Joseph Mallord William Turner

Figures at a Fountain, beside the Aqueduct between Recanati and Loreto

1819

View this artwork by appointment, at Tate Britain's Prints and Drawings Rooms

Artist
Joseph Mallord William Turner 1775–1851
Medium
Graphite on paper
Dimensions
Support: 110 x 186 mm
Collection
Tate
Acquisition
Accepted by the nation as part of the Turner Bequest 1856
Reference
D14683
Turner Bequest CLXXVII 16

Catalogue entry

After visiting the city of Loreto, Turner’s route took him south-west towards Recanati, a small hill town approximately three miles away. Cecilia Powell has identified this sketch as part of the aqueduct which stretches across the valley between the two locations and which supplied water from the mountains until the eighteenth century. Built by Giovanni Fontana and Carlo Maderno the aqueduct and a series of underground tunnels were installed to service the needs of the large number of pilgrims who travelled to Loreto every year to visit the Shrine of the Holy House. At a point on the present-day Via Archi near a bus stop approximately two miles outside of Loreto, the remains of the aqueduct bearing an inscription commemorating its construction can still be seen today. The full text reads as follows:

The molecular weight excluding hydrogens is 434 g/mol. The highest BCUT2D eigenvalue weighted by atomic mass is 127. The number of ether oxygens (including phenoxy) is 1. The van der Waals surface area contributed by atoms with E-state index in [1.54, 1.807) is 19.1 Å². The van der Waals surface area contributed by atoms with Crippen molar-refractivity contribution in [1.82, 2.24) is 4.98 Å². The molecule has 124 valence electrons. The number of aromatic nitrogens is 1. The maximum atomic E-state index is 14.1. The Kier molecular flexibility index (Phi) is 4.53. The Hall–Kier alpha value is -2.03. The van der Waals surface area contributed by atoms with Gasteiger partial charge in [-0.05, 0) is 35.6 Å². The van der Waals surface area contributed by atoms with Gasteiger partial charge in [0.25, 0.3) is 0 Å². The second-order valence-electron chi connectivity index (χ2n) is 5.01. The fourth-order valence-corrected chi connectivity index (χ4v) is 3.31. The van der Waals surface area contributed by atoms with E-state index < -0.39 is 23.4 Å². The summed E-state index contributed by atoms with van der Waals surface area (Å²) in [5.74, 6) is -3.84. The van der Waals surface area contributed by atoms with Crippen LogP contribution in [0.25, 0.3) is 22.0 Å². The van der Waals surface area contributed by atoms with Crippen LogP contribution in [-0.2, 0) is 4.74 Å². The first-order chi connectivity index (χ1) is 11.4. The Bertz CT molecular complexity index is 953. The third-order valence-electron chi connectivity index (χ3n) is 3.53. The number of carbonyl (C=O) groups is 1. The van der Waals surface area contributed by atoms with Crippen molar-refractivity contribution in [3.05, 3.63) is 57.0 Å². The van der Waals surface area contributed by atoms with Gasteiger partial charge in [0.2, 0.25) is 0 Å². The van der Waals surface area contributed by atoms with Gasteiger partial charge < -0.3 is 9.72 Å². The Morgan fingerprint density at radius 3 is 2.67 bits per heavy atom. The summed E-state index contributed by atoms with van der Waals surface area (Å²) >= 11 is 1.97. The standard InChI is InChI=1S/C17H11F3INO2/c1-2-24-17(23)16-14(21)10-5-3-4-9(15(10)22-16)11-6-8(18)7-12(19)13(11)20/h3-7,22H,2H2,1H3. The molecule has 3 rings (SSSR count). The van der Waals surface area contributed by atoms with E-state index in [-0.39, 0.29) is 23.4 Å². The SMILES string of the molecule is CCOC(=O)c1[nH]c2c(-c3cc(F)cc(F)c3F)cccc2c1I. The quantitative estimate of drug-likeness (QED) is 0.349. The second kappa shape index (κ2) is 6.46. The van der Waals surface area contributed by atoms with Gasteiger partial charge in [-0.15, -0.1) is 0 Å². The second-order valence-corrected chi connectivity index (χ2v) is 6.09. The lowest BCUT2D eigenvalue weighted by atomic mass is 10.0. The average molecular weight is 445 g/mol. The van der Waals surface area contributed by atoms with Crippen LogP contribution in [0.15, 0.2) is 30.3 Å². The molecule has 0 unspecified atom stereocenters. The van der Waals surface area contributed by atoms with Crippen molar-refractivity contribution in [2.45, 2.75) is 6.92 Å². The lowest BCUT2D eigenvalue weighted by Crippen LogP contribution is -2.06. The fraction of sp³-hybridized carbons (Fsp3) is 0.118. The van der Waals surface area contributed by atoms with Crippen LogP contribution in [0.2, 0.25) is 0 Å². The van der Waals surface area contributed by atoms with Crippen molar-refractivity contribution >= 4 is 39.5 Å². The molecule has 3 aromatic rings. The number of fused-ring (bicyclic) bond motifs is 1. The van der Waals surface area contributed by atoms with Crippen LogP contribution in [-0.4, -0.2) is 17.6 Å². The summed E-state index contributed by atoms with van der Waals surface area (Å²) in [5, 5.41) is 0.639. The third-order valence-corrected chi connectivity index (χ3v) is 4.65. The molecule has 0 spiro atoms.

PAVLO V PONT MAX QVOD OPTIMI PRINCIPIS PROVIDENTIA AQVA EX | AGRO RECINETENSI PVRISSIMIS EX FONTIBVS OPERE | SVBTERRANEO ET ARCVATO IN VRBEM LAVRETANAM | DVCTA EST | SCIPIO S.R.E. CARD BVRGHESIVS DOMVS LAVRETANAE | PROTECTOR MONVMENTVM POSVIT | AN MDCXX PONTIFIC XVI
The artist has inscribed the first words only, noting that the aqueduct was built during the papacy of Paul V (1552–1621). In the foreground of the sketch are a group of figures are crowded around a fountain beneath the arches. The fountain no longer exists, but as James Hamilton has noted, it would have made a convenient watering place for travellers on the road to or from Loreto.1
Turner registered the existence of the aqueduct in the Italian Guide Book sketchbook as part of his summary of information from Eustace’s A Classical Tour through Italy, 1815 (see Tate D13939; Turner Bequest CLXXII 4a). He also annotated in situ the relevant passage in his copy of Reichard’s Italy, 1818, noting that the surviving structure contained ‘33 arches’ (see Tate, Turner Bequest CCCLXVII, p.332). Further sketches can be found on folios 11 verso, 12 verso, 14 verso, 15 verso, 16 verso (D14674, D14676, D14680, D14682 and D14684).

Nicola Moorby
November 2008

1
Turner and Italy cat.
2
Butlin and Joll 1984, no.331.

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